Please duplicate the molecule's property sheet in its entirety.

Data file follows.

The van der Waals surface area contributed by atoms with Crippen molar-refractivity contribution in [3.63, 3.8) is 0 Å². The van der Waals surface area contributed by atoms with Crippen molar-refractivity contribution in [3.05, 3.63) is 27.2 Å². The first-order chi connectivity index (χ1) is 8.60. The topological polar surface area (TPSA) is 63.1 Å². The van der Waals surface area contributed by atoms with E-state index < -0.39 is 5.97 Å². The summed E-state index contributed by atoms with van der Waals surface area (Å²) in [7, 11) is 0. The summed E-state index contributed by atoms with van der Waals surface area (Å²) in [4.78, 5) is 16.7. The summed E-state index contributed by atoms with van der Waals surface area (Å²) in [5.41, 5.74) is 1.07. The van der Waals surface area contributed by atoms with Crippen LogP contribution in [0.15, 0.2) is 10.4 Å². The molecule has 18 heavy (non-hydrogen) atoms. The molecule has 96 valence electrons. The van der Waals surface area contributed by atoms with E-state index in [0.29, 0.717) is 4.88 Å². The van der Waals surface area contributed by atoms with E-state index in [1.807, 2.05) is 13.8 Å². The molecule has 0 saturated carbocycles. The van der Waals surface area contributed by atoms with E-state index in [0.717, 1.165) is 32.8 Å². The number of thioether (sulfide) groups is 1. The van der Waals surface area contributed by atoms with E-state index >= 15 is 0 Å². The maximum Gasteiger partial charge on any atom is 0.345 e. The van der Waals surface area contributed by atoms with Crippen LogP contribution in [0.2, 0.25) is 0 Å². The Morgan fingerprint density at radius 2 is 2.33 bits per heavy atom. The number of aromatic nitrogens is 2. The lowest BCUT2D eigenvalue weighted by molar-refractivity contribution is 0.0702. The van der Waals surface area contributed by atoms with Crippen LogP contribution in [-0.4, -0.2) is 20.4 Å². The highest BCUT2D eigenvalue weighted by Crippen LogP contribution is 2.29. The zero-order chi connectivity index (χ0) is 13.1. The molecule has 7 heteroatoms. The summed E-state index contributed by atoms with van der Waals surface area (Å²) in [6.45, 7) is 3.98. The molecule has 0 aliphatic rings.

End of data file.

The van der Waals surface area contributed by atoms with Crippen molar-refractivity contribution in [3.63, 3.8) is 0 Å². The van der Waals surface area contributed by atoms with Crippen molar-refractivity contribution in [3.05, 3.63) is 27.2 Å². The first-order chi connectivity index (χ1) is 8.60. The topological polar surface area (TPSA) is 63.1 Å². The van der Waals surface area contributed by atoms with E-state index < -0.39 is 5.97 Å². The summed E-state index contributed by atoms with van der Waals surface area (Å²) in [7, 11) is 0. The summed E-state index contributed by atoms with van der Waals surface area (Å²) in [4.78, 5) is 16.7. The summed E-state index contributed by atoms with van der Waals surface area (Å²) in [5.41, 5.74) is 1.07. The van der Waals surface area contributed by atoms with Crippen LogP contribution in [0.15, 0.2) is 10.4 Å². The molecule has 18 heavy (non-hydrogen) atoms. The molecule has 96 valence electrons. The van der Waals surface area contributed by atoms with E-state index in [0.29, 0.717) is 4.88 Å². The van der Waals surface area contributed by atoms with E-state index in [1.807, 2.05) is 13.8 Å². The molecule has 0 saturated carbocycles. The van der Waals surface area contributed by atoms with E-state index in [0.717, 1.165) is 32.8 Å². The number of thioether (sulfide) groups is 1. The van der Waals surface area contributed by atoms with E-state index >= 15 is 0 Å². The maximum Gasteiger partial charge on any atom is 0.345 e. The van der Waals surface area contributed by atoms with Crippen LogP contribution in [0.2, 0.25) is 0 Å². The Morgan fingerprint density at radius 2 is 2.33 bits per heavy atom. The number of aromatic nitrogens is 2. The lowest BCUT2D eigenvalue weighted by molar-refractivity contribution is 0.0702. The van der Waals surface area contributed by atoms with Crippen LogP contribution in [-0.4, -0.2) is 20.4 Å². The highest BCUT2D eigenvalue weighted by Crippen LogP contribution is 2.29. The zero-order chi connectivity index (χ0) is 13.1. The molecule has 7 heteroatoms. The summed E-state index contributed by atoms with van der Waals surface area (Å²) in [6.45, 7) is 3.98. The molecule has 0 aliphatic rings.